Saturday 21 September 2019

Testicular cancer survivor: 'People bury their heads in the sand when it comes to health and so did I'

After ignoring the signs for so long, David McGlynn was diagnosed with testicular cancer. He has since overcome his health ordeals, and is urging other men to be more vigilant of the disease

David McGlynn who was diagnosed with testicular cancer. Photo: Tom Conachy.
David McGlynn who was diagnosed with testicular cancer. Photo: Tom Conachy.

Arlene Harris

It's that time of year again when normally doctor-shy men are thinking about their health and taking time to get checked out for conditions particular to their gender.

Established in 2003 and launched in Ireland in 2008, the Movember campaign has seen thousands of men growing moustaches in order to raise both funds and awareness for male cancers.

David McGlynn knows only too well the dangers of ignoring the symptoms of cancer as in 1994, he refused to acknowledge a swelling in his testes until pain forced him to admit the abnormality and seek help from his doctor.

"When I was 31, I noticed a growth in my right testicle but because it didn't cause me any discomfort, I ignored it at first," he says. "I could see the shape had changed but I left it alone for a good few months until it became very painful and I knew that I had to get something done about it.

"So I went to my GP and after taking one look, he sent me straight to A&E as he said it needed attention immediately."

David, who works in the legal profession, was admitted on the spot and operated on the following morning.

"When I got to the hospital, I was sent for an ultrasound and then the doctor told me he was 99pc certain that I had a cancerous growth, but he wouldn't know for sure until he removed it," he says. "I was quite shocked to say the least as finding out I had cancer and had to have a testicle removed was the last thing I expected.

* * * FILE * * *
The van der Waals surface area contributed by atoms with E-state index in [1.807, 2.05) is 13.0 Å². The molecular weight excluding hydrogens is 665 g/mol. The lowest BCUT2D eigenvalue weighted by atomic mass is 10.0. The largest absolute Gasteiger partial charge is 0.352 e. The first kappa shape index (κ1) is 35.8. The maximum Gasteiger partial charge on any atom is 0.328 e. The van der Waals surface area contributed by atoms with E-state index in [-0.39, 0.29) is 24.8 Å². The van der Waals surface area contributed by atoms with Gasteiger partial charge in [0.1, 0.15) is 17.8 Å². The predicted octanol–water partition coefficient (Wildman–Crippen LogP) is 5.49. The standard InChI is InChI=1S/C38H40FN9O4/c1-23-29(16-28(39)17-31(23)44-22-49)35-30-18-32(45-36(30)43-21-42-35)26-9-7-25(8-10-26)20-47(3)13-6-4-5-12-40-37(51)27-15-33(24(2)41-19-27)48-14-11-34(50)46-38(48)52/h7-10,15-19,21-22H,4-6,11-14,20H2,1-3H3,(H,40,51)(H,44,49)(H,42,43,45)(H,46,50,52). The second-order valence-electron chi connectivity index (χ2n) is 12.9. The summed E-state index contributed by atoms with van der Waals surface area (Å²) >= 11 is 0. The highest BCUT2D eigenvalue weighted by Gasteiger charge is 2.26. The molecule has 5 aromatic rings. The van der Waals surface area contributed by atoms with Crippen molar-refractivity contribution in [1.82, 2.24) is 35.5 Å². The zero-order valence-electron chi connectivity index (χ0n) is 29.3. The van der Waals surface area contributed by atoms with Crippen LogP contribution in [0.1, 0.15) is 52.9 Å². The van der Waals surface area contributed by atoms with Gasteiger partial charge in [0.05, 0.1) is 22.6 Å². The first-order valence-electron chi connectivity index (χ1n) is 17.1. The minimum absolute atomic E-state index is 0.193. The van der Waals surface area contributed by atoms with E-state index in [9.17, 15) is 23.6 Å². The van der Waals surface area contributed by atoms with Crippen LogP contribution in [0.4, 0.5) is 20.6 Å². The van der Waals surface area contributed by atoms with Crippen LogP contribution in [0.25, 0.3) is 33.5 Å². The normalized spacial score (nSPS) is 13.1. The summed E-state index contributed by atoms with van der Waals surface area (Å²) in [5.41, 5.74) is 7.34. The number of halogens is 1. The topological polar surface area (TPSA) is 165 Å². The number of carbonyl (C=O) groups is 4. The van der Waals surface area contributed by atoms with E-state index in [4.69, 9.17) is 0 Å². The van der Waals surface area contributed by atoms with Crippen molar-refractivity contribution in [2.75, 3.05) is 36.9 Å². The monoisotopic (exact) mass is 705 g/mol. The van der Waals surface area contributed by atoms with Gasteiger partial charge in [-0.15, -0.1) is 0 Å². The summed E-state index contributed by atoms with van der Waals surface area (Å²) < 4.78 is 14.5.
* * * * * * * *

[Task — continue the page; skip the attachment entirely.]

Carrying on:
"After this devastating news, I was kept in and the next day had surgery to remove the testicle which was indeed cancerous and very advanced. This was also very traumatic particularly as my older brother had recently died from colon cancer."

Once the malignant tumour was removed, David (52) underwent a gruelling treatment programme which, unfortunately, caused complications and resulted in him spending the best part of a year in and out of hospital.

"I was very numb after I got the cancer diagnosis, but I am quite pragmatic, so just wanted to get on with the treatment and get the whole thing over and done with as soon as possible," he says.

"But regrettably this didn't happen as I was put on a very strong course of chemotherapy and had an adverse reaction to one of the drugs, which caused me to develop double pneumonia.

"I remember it was just before Christmas 1994 and I was at home after my second chemo but my temperature went sky high and I was rushed back to hospital where they discovered that both of my lungs had collapsed. It was such a serious situation that my family was called to my bedside and I was given the last rites as no-one expected me to pull through."

David, thankfully, made it through, and after several weeks, was discharged from intensive care and eventually put back on a different course of chemotherapy.

"I spent weeks in ICU and was so ill that I went down to seven stone," he says. "I could do nothing for myself. My veins had blown from all the injections I had been given so I had to have ports inserted in order to get medication and fluids into me - I was a total wreck.

"But eventually I came around and slowly my strength came back, so they began to give me the chemotherapy again. They didn't take any chances this time though and I was hospitalised for a few days after every session of chemo, just in case I had a relapse.